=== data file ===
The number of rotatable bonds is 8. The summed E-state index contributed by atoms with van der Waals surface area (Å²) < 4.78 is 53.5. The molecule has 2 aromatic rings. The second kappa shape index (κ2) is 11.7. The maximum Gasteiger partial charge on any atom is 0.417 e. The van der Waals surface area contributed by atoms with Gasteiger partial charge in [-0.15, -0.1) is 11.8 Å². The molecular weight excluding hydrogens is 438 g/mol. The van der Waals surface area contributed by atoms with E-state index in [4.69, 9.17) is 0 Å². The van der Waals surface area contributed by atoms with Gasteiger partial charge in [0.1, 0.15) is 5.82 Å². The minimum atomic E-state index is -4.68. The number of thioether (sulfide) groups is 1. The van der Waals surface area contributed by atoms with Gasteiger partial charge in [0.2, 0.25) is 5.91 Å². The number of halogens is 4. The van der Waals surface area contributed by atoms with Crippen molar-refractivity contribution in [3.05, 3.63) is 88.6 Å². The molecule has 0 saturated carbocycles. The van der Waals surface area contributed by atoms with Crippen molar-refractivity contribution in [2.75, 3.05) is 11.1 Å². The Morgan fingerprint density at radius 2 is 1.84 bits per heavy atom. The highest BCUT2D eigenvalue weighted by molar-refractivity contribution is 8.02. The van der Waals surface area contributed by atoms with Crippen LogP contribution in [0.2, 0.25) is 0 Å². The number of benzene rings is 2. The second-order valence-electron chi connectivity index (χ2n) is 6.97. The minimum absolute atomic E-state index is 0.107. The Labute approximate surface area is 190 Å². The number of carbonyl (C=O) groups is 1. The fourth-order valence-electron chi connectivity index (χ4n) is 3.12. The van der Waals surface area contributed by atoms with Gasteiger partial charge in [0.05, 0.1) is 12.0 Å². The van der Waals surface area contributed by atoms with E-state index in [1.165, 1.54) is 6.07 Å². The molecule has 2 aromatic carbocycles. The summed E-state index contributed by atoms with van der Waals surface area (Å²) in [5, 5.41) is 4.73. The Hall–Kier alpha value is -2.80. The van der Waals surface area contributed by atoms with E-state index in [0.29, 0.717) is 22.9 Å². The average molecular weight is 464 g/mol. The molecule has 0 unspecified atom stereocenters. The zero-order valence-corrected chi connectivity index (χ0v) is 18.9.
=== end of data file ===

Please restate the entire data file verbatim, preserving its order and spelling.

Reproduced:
The number of rotatable bonds is 8. The summed E-state index contributed by atoms with van der Waals surface area (Å²) < 4.78 is 53.5. The molecule has 2 aromatic rings. The second kappa shape index (κ2) is 11.7. The maximum Gasteiger partial charge on any atom is 0.417 e. The van der Waals surface area contributed by atoms with Gasteiger partial charge in [-0.15, -0.1) is 11.8 Å². The molecular weight excluding hydrogens is 438 g/mol. The van der Waals surface area contributed by atoms with E-state index in [4.69, 9.17) is 0 Å². The van der Waals surface area contributed by atoms with Gasteiger partial charge in [0.1, 0.15) is 5.82 Å². The minimum atomic E-state index is -4.68. The number of thioether (sulfide) groups is 1. The van der Waals surface area contributed by atoms with Gasteiger partial charge in [0.2, 0.25) is 5.91 Å². The number of halogens is 4. The van der Waals surface area contributed by atoms with Crippen molar-refractivity contribution in [3.05, 3.63) is 88.6 Å². The molecule has 0 saturated carbocycles. The van der Waals surface area contributed by atoms with Crippen molar-refractivity contribution in [2.75, 3.05) is 11.1 Å². The Morgan fingerprint density at radius 2 is 1.84 bits per heavy atom. The highest BCUT2D eigenvalue weighted by molar-refractivity contribution is 8.02. The van der Waals surface area contributed by atoms with Crippen LogP contribution in [0.2, 0.25) is 0 Å². The number of benzene rings is 2. The second-order valence-electron chi connectivity index (χ2n) is 6.97. The minimum absolute atomic E-state index is 0.107. The Labute approximate surface area is 190 Å². The number of carbonyl (C=O) groups is 1. The fourth-order valence-electron chi connectivity index (χ4n) is 3.12. The van der Waals surface area contributed by atoms with Gasteiger partial charge in [0.05, 0.1) is 12.0 Å². The van der Waals surface area contributed by atoms with E-state index in [1.165, 1.54) is 6.07 Å². The molecule has 2 aromatic carbocycles. The summed E-state index contributed by atoms with van der Waals surface area (Å²) in [5, 5.41) is 4.73. The Hall–Kier alpha value is -2.80. The van der Waals surface area contributed by atoms with E-state index in [0.29, 0.717) is 22.9 Å². The average molecular weight is 464 g/mol. The molecule has 0 unspecified atom stereocenters. The zero-order valence-corrected chi connectivity index (χ0v) is 18.9.